• Bone marrow toxicity in mice treated with indium-114m-labelled blood cells.

      Hoyes, Katherine P; Wadeson, P J; Murby, Brian; Sharma, Harbans L; Cowan, Richard A; Lord, Brian I; CRC Dept. of Experimental Haematology, Paterson Institute for Cancer Research, University of Manchester, UK. (2001-12)
      Clinical trials with autologous indium-114m-labelled lymphocytes have revealed significant anti-tumour effects in chronic lymphocytic leukaemia patients with highly resistant disease. Substitution of the lymphocyte vector with heat-damaged red blood cells (HDRBC) may make this treatment more universally applicable and reduce the dose-limiting myelosuppression encountered with labelled lymphocytes. Therefore, the bone marrow localization and toxicities of indium-labelled lymphocytes or HDRBC have been investigated in BDFI mice. At 24 hours approximately 4% and 1.2% of 114In(m) administered as labelled lymphocytes or HDRBC respectively was localized within the bone marrow and remained constant for 57 days thereafter. Toxicity towards bone marrow stem cells, measured as CFU-S, was equivalent for both cellular vectors. However, at clinically relevant activities, 114In(m) HDRBC were less toxic than labelled lymphocytes towards committed progenitors, assayed as in vitro-CFC and CFU-Meg. These data suggest that substitution of HDRBC for lymphocytes as the 114In(m) vector may be beneficial in reducing the myelosuppression associated with this technique.
    • Mutation studies in lacI transgenic mice after exposure to radiation or cyclophosphamide.

      Hoyes, Katherine P; Wadeson, P J; Sharma, Harbans L; Hendry, Jolyon H; Morris, Ian D; School of Biological Sciences and Department of Medical Biophysics, University of Manchester, UK. khoyes@picr.man.ac.uk (1998-11)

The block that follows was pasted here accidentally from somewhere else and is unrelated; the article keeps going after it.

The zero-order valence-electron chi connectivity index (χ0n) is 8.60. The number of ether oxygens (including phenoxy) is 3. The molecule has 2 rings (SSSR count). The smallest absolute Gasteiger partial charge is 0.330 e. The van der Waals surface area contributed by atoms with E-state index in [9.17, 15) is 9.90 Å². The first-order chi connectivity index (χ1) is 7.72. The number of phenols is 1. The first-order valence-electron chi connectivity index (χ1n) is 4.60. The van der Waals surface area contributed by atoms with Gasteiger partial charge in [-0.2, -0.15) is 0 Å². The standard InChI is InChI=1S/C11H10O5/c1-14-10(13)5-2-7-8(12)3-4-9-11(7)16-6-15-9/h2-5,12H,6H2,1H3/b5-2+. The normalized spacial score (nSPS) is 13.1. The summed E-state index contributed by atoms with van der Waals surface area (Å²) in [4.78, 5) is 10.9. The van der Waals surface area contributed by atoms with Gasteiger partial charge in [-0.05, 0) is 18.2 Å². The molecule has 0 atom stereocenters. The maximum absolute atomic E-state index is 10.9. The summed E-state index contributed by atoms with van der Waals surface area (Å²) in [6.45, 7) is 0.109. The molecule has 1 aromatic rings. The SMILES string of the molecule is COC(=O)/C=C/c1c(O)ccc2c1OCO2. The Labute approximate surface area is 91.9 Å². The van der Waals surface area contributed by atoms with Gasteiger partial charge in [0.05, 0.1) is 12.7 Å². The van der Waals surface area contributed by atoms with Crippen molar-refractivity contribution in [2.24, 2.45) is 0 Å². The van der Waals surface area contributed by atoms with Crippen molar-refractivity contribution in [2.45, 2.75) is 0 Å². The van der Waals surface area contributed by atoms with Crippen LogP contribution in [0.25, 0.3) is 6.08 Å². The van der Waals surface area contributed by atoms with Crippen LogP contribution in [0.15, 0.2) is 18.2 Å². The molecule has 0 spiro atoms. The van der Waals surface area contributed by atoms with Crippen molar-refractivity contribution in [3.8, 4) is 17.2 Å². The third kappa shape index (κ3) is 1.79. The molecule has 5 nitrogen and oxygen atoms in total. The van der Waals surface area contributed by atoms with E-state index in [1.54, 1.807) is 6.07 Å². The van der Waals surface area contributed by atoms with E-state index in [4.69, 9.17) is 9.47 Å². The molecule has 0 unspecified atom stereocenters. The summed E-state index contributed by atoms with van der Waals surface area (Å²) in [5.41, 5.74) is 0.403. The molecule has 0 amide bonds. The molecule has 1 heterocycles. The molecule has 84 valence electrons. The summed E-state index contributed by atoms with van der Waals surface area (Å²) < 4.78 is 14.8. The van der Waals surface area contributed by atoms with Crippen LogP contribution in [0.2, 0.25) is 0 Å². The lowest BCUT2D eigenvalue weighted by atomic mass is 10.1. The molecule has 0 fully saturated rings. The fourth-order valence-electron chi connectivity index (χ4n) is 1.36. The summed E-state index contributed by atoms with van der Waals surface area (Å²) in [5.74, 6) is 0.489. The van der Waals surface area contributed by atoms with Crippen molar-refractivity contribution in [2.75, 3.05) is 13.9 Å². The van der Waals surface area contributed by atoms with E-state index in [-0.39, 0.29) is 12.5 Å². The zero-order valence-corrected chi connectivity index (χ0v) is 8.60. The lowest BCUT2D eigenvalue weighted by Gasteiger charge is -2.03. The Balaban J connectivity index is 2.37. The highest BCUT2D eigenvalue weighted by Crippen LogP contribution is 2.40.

We have used the Big Blue lacI transgenic mouse reporter system to investigate mutation induction in the testes, spleen and liver after exposure to an internally incorporated radionuclide, 114mIn, whole body irradiation with 60Co gamma-rays and systemically administered cyclophosphamide. Spontaneous mutation frequencies were 6-17x10(-6). No statistically significant mutation induction was observed in testes or spleen at 35 days after exposure to any test agent, although mutation frequencies tended to be increased (by approximately 1.5-fold) after exposure to 1 Gy gamma-rays. However, liver mutation frequencies were doubled after treatment with 100 mg/kg cyclophosphamide and were elevated by approximately 2.5-fold after systemic administration of 114mIn and 4.5-fold after 1 Gy 60Co gamma-rays. When data from all organs were pooled, mutation frequency was doubled after exposure to 1 Gy gamma-rays, but no other significant increases were observed. These findings support the hypothesis that the lacI transgenic mouse may be relatively inefficient at detecting mutations induced by exposure to ionizing radiation or other agents which produce a spectrum of deletion sizes, including those which are larger than the lacI transgene.